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Eritrea, Ethiopia must protect basic rights of citizens after peace pact: HRW

Eritrea, Ethiopia must protect basic rights of citizens after peace pact: HRW

Eritrea

Eritrea and Ethiopia must undertake concrete steps to build democratic societies in which the rights of citizens are protected, this is according to Human Rights Watch (HRW).

The international rights group in a release on Wednesday (July 18) stressed that despite a historic peace deal entered by both nations to begin a new era of peace and friendship, there was the need for democratic reform on both ends.

HRW added its voice to the gains so far achieved by the peace deal among others: “Now, families long separated by the stalemate can once again speak to one another by phone. 

Eritreans are conscripted into indefinite “national service” for military or civil duties – often serving for a decade or more – even though a decree limits service to 18 months. Torture and other abuse during service is common.

“These steps received broad international approval, including from the United Nations Security Council, and created optimism in both countries for better times,” Maria Burnett, its Director for East Africa and the Horn said.

What HRW said about Eritrea

Eritrea has no constitution, legislature, or independent judiciary. Elections have not been held since independence in 1993. Independent media is outlawed, as are non-governmental organizations.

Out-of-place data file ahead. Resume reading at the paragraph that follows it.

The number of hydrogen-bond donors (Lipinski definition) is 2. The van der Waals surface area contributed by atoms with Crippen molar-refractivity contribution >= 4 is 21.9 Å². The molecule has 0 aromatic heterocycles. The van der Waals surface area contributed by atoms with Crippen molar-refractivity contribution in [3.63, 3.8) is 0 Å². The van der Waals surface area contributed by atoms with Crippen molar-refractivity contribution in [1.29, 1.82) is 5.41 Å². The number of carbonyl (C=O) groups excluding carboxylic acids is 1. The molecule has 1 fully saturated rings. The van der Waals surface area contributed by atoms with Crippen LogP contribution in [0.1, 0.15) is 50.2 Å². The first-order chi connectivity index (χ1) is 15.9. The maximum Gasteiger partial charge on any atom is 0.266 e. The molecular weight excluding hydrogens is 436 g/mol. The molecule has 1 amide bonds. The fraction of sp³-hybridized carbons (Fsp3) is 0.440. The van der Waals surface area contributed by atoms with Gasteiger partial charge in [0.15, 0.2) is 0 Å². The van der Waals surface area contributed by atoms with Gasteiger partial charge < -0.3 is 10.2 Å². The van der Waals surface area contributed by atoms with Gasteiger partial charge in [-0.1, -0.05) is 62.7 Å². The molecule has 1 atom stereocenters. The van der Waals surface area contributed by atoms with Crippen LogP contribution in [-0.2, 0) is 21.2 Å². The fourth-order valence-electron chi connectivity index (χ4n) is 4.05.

Many political prisoners remain behind bars, including journalists and government officials arrested in 2001 who remain incommunicado. The government interferes in some religious institutions, even arresting their members.

Eritreans are conscripted into indefinite “national service” for military or civil duties – often serving for a decade or more – even though a decree limits service to 18 months. Torture and other abuse during service is common.

A UN commission of inquiry described Eritrea’s service system as “enslavement.” Afewerki has used what he called “no war, no peace” as justification for indefinite national service and other repression. Now, with peace declared, that illegitimate justification is even more inexcusable.

HRW insists Abiy-led Ethiopia government needs to do more

Though Ethiopia’s new prime minister has announced many reforms and has freed political prisoners in recent months, he has yet to commit to investigations into serious human rights abuses such as the torture of detainees or extrajudicial killing of protesters in recent years.

Country-wide, entrenched impunity remains the norm among Ethiopian security services. Many laws, including the anti-terrorism law and the Charities and Societies proclamation, should be repealed or significantly amended to protect free expression and critical opinions and eliminate the threat of possible criminal charges.

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